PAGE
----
"I'm having lunch with friends next week."


December 15, 2017

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I tried 我和朋友下个星期吃午饭。It did not accept this answer. Would it be considered correct?


That is fine too.

Just a little note, as there have been quite a few questions about the position of time. When we place the time factor in the very front of a sentence, it applies to the whole succeeding clause 我和朋友吃午饭, but when we place it before the verb, it applies just to the verb. In the latter case 我和朋友 and 吃午饭 become more distant and the correlation is slightly weakened. 我和朋友 means "I and my friend(s)" and the notion of “eating with” or "together" is only implied. An extreme (though unreasonable) interpretation will be both me and my friend(s) will be having lunch, vs not, but separately, during next week. The listener does need more speculation to understand the sentence.


我和朋友下个星期吃午饭 now accepted July 2021


I did same answer 22Oct 21 & it was accepted


Isn't it more correct to use 跟 here?


I was wondering the same thing. I have used "下个星期我跟我的朋友吃午饭在一起。


We can use 跟 too, but it is not "more" correct. The position of the adverbial phrase 在一起 cannot be placed after the verb.

Think about this sentence
Toghether we put toys toghether.


I think I understand what you're saying here but I'm not sure what your example means. Are you saying it would be wrong to move the adverbial phrase to the end in that case because it would result in a repeated 一起 at the end of that sentence or is there a general rule regardless? In English, "We put toys together together" is grammatical and rather easily understandable.


I believe you can't ever put 在一起 after the verb. If your intention is yo say that the subjects are "doing the verb together", then you need to put 在一起 before the verb.

Notice that when you see 在一起 ending a sentence, it is not following a verb. The 在 "is"/is replacing the verb. This means that the subjects "are being together" (exist in the same place). It does not mean doing a particular action together.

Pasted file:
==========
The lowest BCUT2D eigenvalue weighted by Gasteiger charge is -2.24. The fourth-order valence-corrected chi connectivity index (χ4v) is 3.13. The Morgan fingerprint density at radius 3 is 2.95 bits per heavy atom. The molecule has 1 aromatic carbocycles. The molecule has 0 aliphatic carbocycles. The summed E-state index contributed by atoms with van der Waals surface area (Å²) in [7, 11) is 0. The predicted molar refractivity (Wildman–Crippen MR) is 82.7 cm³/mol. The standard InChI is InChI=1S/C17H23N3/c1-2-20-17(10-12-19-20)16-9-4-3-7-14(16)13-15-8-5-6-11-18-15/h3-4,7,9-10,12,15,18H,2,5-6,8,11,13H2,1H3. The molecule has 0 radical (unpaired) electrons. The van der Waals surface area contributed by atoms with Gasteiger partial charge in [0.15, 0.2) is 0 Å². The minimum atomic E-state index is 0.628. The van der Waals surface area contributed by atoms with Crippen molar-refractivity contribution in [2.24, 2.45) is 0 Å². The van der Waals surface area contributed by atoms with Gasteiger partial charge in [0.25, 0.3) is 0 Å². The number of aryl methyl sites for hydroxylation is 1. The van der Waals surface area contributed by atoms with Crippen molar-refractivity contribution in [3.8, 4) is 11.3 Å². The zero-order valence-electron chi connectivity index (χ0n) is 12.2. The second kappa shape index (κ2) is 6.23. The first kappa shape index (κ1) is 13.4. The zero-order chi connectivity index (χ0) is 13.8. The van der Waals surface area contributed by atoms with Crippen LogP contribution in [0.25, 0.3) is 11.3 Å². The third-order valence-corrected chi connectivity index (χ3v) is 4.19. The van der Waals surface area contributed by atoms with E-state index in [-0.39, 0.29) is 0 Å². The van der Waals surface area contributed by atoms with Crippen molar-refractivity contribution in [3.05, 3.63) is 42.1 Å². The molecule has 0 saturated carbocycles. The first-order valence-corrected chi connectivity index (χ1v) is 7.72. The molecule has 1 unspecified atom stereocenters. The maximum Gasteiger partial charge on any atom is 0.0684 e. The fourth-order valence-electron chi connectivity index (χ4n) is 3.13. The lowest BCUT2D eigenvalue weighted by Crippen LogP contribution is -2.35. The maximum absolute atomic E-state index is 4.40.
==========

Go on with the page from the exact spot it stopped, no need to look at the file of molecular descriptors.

Shouldn't ”下个星期我和朋友会吃午饭“ be accepted also? Only difference is the use of 会 before 吃.


Grammatically there is no problem. Yet we need to take note placing 会 before 吃午饭 would make the sentence conceived as [Next week] > [I and my friend] > [will] > [have lunch]. It would be weird as everybody would normally have lunch on every day in any week and it makes no sense to talk about it. So we would say instead 下个星期我会和朋友吃午饭, and the breakdown would be [Next week] > [I] > [will] > [have lunch with my friend], Having lunch with my friend is a specific event to me and it makes sense that I say it will happen.

Compare with 下个星期我和朋友会去La fourchette吃午饭 / My friend and I will have lunch at La fourchette next week. The breakdown would be [Next week] > [I and my friend] > [will] > [have lunch at la fourchette]. This would also make sense in Chinese.

Building a Chinese sentence is like decorating a Christmas tree. You can put an ornament on one branch rather than another. There are many ways to do it but some ways looks odd and some others are beautiful. The basis here is 我吃午饭 and the other words are ornaments.


thank you for all your comments. very instructive and really useful!!


中饭, anyone...?


I absolutely can't resist... ... No, not in the time of COVID-19, you won't, unless you make a lunchtime videoconference. Sorry, feel free to vote down. It is my sincere hope that this comment will long be sitting here when this pandemic is over. 25/3/2020.


Had to reply to this because we just hit year 2 of this comment still being applicable!


Would it be strange to say 我和我的朋友?I notice DL very frequently omits 我的 when it can be implied from context; is that normal?


No it is not strange. At times it would be optional or required that you use 我的 before 朋友 to make an emphasis that it is about "my" friends rather than "your" friends or some other people's friends. It is all about reducing the chance of misunderstanding each other in a given context.


Thanks for taking the time to say so many helpful things!


I feel like the most appropriate answer would be ”我下个星期会和朋友吃午饭。“


我下个星期跟朋友会吃午饭 I always learned 跟 (gen) means with. The correct English translation of this should be, Next me my friends AND I are having lunch.


I agree. Gen is used for "with", he is for "and". That's what I learned in formal Chinese class at a university.


The answer


should also be accepted. Reported


Yes, although Duo pretends to teach simplified chinese, so maybe not


朋友们 Is also accepted, but is not in the preferred solution. I'm told this is the more fluent way to translate "friends".


In Chinese, the default is to leave number ambiguous, and say 朋友 no matter whether it's one friend or many. You can use devices like -们 if you want to emphasize the number.


我下个星期和朋友吃午饭 was accepted. Is this a viable translation?


Why isn't 周 instead of 星期 accepted?


Why isn't 周 instead of 星期 accepted


Isn't it more normal to say 我们下个 星期一起吃饭


我下个星期跟朋友一起吃午饭。 This is something that natives, through Pimsleur, have taught.


My friends and I will have lunch next week! it does not seem an awkward sentence, or even The friends and I will have lunch next year. Both of them were marked wrong.

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